It has been a while since we had a nice list, so here is one on a subject I rarely touch — Extraction, Transformation and Load technology.
Full disclosure: I have seven years of Informatica ETL development experience, and aside from a brief flirtation with OWB some years ago (in which I was unimpressed) I have hands-on experience of no other tools. I have heard many of these sentiments echoed elsewhere, though.
So here are some reasons why third party ETL tools are inferior to in-database transformation, IMHO.
- They require little database expertise to use: This sounds at first blush like an advantage, but knowledge of the graphical interface used for generating transformations can mask a shallow appreciation of the performance enhancing internal mechanisms of the database, such as bulk operations, parallelism, partitioning etc.. When a performance problem arises you are into a multiperson analysis which is less efficient, more time consuming and potentially divisive. Another issue, particularly for smaller teams, is that dividing the expertise between database people and ETL people can require higher staffing levels — instead of a DBA and two database developers (who can at a pinch substitute for the DBA on vacations and sick days) you need a DBA, a developer and two ETL developers. You can still find yourself in a bind with one member of staff on leave and no margin of safety in case of illness or other duties.
- They are generally not good at bulk operations as the database: Bulk, nologging operations are the number one performance enhancer for data warehouse loads, and your external ETL tool may not allow them, or may make it tricky to tell whether they are being used through requiring multiple configuration items to be set.
- You will have to use some in-database transformations anyway: Related to issue number one. Your ETL developer may be unqualified to do this work, yet it is almost always going to be required. Gathering statistics, refreshing materialized views or other precalculated result sets, disabling and rebuilding indexes …
- They don’t know as much about the data as the database does: We expend a lot of effort in making sure that the database knows as much about the data as possible. Row counts, average row lengths, cardinalities, foreign keys, unique keys, dimensions etc. all allow the database to make the most efficient choices in optimizing operations. Your ETL tool rarely will take advantage of these features. Indeed when it starts to read data it often has no idea whether it will read 10 rows or 10 million … how can it make a choice on an efficient join mechnism under those circumstances?
- Database functionality has expanded to encompass many ETL tasks: Not by coincidence, Oracle has many features that now make it a very efficient load-and-transform tool. Full outer joins, external tables, analytic functions, regular expressions … every one of these helps to kick the feet out from under the external tool market.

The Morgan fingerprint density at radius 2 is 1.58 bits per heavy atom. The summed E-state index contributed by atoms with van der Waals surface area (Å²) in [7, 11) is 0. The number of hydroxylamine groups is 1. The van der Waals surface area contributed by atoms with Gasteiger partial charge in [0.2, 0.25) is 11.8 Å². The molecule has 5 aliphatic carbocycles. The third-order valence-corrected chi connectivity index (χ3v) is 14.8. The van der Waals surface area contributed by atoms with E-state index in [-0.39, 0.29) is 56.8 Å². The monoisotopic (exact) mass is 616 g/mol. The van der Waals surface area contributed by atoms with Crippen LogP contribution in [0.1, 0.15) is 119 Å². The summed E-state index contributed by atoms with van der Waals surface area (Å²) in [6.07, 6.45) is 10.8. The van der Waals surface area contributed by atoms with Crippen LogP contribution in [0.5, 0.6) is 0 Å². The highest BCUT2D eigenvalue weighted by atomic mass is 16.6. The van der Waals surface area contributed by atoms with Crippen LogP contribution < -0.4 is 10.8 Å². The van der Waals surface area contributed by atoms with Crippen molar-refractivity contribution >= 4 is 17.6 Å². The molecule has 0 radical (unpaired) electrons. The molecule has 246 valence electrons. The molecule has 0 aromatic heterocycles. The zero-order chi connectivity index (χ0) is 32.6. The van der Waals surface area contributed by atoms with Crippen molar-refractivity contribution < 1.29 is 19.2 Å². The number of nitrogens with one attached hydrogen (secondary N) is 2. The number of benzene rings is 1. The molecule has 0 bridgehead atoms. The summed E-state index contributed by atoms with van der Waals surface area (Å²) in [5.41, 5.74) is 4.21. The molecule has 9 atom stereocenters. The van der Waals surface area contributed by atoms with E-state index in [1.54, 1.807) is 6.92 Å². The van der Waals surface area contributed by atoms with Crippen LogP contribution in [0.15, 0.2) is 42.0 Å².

- Difficult transaction control: External tools generally enforce coding in units across which transactions cannot span. You are often forced into smaller transactions than is ideal, leading to more complex recovery mechanisms in the event of a processing failure.
- External tools do not have a performance analysis interface as well developed as Oracle’s: Good luck looking for a wait interface. A performance problem can be in the tool, in the database, in the network …. Interestingly, despite being allegedly easier to use the creation of a performance test case on an external ETL tool can be a very tricky and time-consuming proposition. If you recall back in the days when everyone was using BCHRs and rules of thumb for Oracle performance tuning, that is where ETL tools are today. Scary, huh?
- Hardware issues: Buy separate hardware and pay the price, or host the tool on the database hardware and be unable to load share effectively between them? Poor database performance? Sorry, the ETL tool is using all your resources right now. High hardware costs? Sorry, the ETL tool needs it to avoid contention with the database, but sits idle twelve hours a day.
- Purchase Costs: Have you seen the price of these things?
- Smaller user base: There are good resources out there in terms of forums, but precious few in comparison to Oracle.
- Lack of Source Control: (Late addition).When your ETL tool stores it’s configuration in a bunch of tables in a database repository, you are pretty much stuck with whatever source control they give you, including “none” or what I think of as “marketingware” (features that marketing need the software to include to be able to sell the product but which are little more than a unreliable stub feature). With text-based code you are free to use best practices and any tool you like — including, of course, “none”.
So, to summarise … higher staff costs, lower staff efficiency, poorer performance, less optimal processing, higher hardware costs, higher software costs … other contributions gratefully accepted, in particular experiences of 100% in-database processing.